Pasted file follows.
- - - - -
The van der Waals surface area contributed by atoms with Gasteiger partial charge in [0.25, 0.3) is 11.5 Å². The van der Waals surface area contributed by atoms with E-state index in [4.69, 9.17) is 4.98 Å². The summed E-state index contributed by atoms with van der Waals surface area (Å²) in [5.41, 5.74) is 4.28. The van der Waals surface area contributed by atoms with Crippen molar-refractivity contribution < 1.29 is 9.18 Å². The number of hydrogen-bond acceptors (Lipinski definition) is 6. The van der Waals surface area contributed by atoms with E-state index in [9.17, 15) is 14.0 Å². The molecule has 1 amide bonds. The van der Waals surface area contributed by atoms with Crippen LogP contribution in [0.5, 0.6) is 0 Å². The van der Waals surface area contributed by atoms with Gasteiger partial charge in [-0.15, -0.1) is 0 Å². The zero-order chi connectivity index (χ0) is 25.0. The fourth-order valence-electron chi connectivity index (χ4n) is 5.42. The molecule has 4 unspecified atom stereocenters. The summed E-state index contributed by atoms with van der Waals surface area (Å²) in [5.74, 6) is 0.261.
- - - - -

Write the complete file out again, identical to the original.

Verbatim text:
The van der Waals surface area contributed by atoms with Gasteiger partial charge in [0.25, 0.3) is 11.5 Å². The van der Waals surface area contributed by atoms with E-state index in [4.69, 9.17) is 4.98 Å². The summed E-state index contributed by atoms with van der Waals surface area (Å²) in [5.41, 5.74) is 4.28. The van der Waals surface area contributed by atoms with Crippen molar-refractivity contribution < 1.29 is 9.18 Å². The number of hydrogen-bond acceptors (Lipinski definition) is 6. The van der Waals surface area contributed by atoms with E-state index in [9.17, 15) is 14.0 Å². The molecule has 1 amide bonds. The van der Waals surface area contributed by atoms with Crippen LogP contribution in [0.5, 0.6) is 0 Å². The van der Waals surface area contributed by atoms with Gasteiger partial charge in [-0.15, -0.1) is 0 Å². The zero-order chi connectivity index (χ0) is 25.0. The fourth-order valence-electron chi connectivity index (χ4n) is 5.42. The molecule has 4 unspecified atom stereocenters. The summed E-state index contributed by atoms with van der Waals surface area (Å²) in [5.74, 6) is 0.261.